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Cyclone impacts set to worsen without action on home resilience: ICA

Cyclones have generated claims costs of $23 billion since 1967 and impacts are set to worsen unless action is taken, given that homes are not resilient and risks are expected to rise with climate change, the Insurance Council of Australia (ICA) says.

A report prepared for ICA by James Cook University Cyclone Testing Station in association with Risk Frontiers finds significant changes must be made to the design method and criteria for new houses to avert impacts and losses increasing from an already high base.

Recommendations include that the National Construction Code should consider resilience in new property construction, in addition to life safety, and that federal and state governments support the development and expansion of schemes for existing homes, such as the “now-defunct” North Queensland Household Resilience Program.

“Australia’s modern houses are not resilient to the tropical cyclone hazard of today, and the National Construction Code must consider resilience for all new property construction if we are to keep all of Australia insurable,” ICA CEO Andrew Hall said.

“Implementation of stronger building codes and retrofitting programs, improved land-use planning, and permanent physical mitigation measures, where necessary, will be key to ensuring an insurable Australia.”

Cyclone Tracy, which hit Darwin in 1974 remains Australia’s costliest natural disaster with a $5.5 billion insurance bill, normalised to 2017 values. More recent cyclones to cross the coast in North Queensland, including Yasi, Marcia and Debbie, have cost $3.83 billion.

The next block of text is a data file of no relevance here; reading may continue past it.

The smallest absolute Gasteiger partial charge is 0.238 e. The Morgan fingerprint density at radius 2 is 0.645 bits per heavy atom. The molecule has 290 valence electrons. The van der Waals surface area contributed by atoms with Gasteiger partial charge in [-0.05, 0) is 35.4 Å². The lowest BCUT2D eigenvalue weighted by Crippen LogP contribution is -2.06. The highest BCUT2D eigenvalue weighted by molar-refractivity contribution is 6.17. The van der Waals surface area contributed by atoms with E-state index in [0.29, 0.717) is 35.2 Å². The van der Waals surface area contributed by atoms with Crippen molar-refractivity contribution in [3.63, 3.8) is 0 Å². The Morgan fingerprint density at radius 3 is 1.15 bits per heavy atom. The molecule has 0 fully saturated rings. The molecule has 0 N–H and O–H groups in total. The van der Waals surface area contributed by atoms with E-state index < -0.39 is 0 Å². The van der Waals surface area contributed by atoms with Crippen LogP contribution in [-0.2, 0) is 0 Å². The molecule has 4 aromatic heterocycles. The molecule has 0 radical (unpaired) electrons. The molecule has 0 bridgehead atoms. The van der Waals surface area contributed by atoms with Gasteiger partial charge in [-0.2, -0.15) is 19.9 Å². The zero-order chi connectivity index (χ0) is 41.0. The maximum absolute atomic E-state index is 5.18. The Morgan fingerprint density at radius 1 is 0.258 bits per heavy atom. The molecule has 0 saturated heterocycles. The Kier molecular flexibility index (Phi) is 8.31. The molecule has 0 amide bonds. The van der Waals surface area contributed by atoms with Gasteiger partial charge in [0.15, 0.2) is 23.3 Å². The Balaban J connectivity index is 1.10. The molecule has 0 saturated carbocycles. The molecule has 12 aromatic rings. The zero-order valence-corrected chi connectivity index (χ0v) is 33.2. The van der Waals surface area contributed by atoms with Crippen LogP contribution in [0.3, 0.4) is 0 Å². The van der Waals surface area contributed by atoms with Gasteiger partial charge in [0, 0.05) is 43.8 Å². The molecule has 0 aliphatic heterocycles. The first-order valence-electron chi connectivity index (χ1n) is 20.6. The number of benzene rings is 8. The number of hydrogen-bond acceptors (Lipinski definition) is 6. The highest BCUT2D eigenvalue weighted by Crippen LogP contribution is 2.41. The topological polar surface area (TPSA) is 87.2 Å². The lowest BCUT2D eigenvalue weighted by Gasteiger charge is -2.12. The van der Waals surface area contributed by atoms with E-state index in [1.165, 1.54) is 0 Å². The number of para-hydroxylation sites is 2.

The National Construction Code is updated every three years, with the next revision due late next year, an ICA spokeswoman told

Decisions on updates are administered first through the Australian Building Codes Board (ABCB), made up of state and territory government representatives, the Australian Local Government Association and seven industry representatives.

“The ABCB are considering resilience initiatives and programs,” the ICA spokeswoman said. “It’s expected that consideration will take an extended period.” It’s also up to each state and territory whether they adopt National Construction Code amendments.

The ICA’s cyclone report recommendations also include that the building code should be updated to address water ingress issues and a public awareness campaign should promote regular maintenance on important home features.

Data is another focus, with recommendations to invest in more fixed and mobile weather stations and that an Australian Historical Tropical Cyclone Footprint database should be established that represents land wind speeds.

“A nationally consistent asset register could assist in improving data quality regarding housing construction type, wall construction, roof type, year of construction, renovations and retrofitting works,” the report says.

“This information is essential for the owner of the home or future buyers as well as emergency services, insurers and banks.”

The cyclone report is the second in ICA’s Climate Change Impact Series and follows a study released last month on the impact of actions of the sea. A final report on floods will also be released.

RACQ Group Executive Insurance Tracy Green says the latest report is an important resource for the industry and policymakers to help explain the growing risk of cyclones and their impact on Queensland properties to the broader public.

“Australia needs insurance to be sustainable and affordable and this report complements the growing amount of evidence that investment in resilience and future-proofing our assets is long overdue,” she said.

The report is available here.